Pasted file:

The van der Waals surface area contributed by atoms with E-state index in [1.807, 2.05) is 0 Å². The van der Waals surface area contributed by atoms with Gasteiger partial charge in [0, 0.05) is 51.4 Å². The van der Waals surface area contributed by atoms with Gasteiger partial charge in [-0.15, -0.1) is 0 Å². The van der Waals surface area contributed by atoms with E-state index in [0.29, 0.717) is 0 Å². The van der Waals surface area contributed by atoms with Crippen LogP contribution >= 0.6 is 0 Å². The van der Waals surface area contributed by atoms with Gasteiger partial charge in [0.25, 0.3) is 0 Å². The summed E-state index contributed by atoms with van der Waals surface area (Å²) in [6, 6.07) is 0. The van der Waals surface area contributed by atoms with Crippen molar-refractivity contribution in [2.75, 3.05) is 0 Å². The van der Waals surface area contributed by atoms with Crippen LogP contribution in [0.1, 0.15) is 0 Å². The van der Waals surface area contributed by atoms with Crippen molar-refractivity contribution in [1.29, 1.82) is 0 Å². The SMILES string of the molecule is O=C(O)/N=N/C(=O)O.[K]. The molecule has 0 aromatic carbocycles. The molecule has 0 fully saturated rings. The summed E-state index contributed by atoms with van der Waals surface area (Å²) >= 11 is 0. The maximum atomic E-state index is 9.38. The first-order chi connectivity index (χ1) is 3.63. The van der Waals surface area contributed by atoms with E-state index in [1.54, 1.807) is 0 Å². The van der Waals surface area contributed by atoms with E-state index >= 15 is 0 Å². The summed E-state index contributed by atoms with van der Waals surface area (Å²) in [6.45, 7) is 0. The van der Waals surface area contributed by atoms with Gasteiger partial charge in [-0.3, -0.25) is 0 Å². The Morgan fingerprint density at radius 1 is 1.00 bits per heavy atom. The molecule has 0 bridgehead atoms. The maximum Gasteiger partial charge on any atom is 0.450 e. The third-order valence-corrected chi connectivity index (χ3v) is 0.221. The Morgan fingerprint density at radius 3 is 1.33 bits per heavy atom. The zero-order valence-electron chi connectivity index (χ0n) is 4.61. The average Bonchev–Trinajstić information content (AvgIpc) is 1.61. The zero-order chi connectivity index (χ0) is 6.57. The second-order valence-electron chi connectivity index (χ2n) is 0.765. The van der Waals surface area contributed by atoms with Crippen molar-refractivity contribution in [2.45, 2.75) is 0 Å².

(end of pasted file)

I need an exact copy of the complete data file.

The van der Waals surface area contributed by atoms with E-state index in [1.807, 2.05) is 0 Å². The van der Waals surface area contributed by atoms with Gasteiger partial charge in [0, 0.05) is 51.4 Å². The van der Waals surface area contributed by atoms with Gasteiger partial charge in [-0.15, -0.1) is 0 Å². The van der Waals surface area contributed by atoms with E-state index in [0.29, 0.717) is 0 Å². The van der Waals surface area contributed by atoms with Crippen LogP contribution >= 0.6 is 0 Å². The van der Waals surface area contributed by atoms with Gasteiger partial charge in [0.25, 0.3) is 0 Å². The summed E-state index contributed by atoms with van der Waals surface area (Å²) in [6, 6.07) is 0. The van der Waals surface area contributed by atoms with Crippen molar-refractivity contribution in [2.75, 3.05) is 0 Å². The van der Waals surface area contributed by atoms with Crippen LogP contribution in [0.1, 0.15) is 0 Å². The van der Waals surface area contributed by atoms with Crippen molar-refractivity contribution in [1.29, 1.82) is 0 Å². The SMILES string of the molecule is O=C(O)/N=N/C(=O)O.[K]. The molecule has 0 aromatic carbocycles. The molecule has 0 fully saturated rings. The summed E-state index contributed by atoms with van der Waals surface area (Å²) >= 11 is 0. The maximum atomic E-state index is 9.38. The first-order chi connectivity index (χ1) is 3.63. The van der Waals surface area contributed by atoms with E-state index in [1.54, 1.807) is 0 Å². The van der Waals surface area contributed by atoms with E-state index >= 15 is 0 Å². The summed E-state index contributed by atoms with van der Waals surface area (Å²) in [6.45, 7) is 0. The van der Waals surface area contributed by atoms with Gasteiger partial charge in [-0.3, -0.25) is 0 Å². The Morgan fingerprint density at radius 1 is 1.00 bits per heavy atom. The molecule has 0 bridgehead atoms. The maximum Gasteiger partial charge on any atom is 0.450 e. The third-order valence-corrected chi connectivity index (χ3v) is 0.221. The Morgan fingerprint density at radius 3 is 1.33 bits per heavy atom. The zero-order valence-electron chi connectivity index (χ0n) is 4.61. The average Bonchev–Trinajstić information content (AvgIpc) is 1.61. The zero-order chi connectivity index (χ0) is 6.57. The second-order valence-electron chi connectivity index (χ2n) is 0.765. The van der Waals surface area contributed by atoms with Crippen molar-refractivity contribution in [2.45, 2.75) is 0 Å².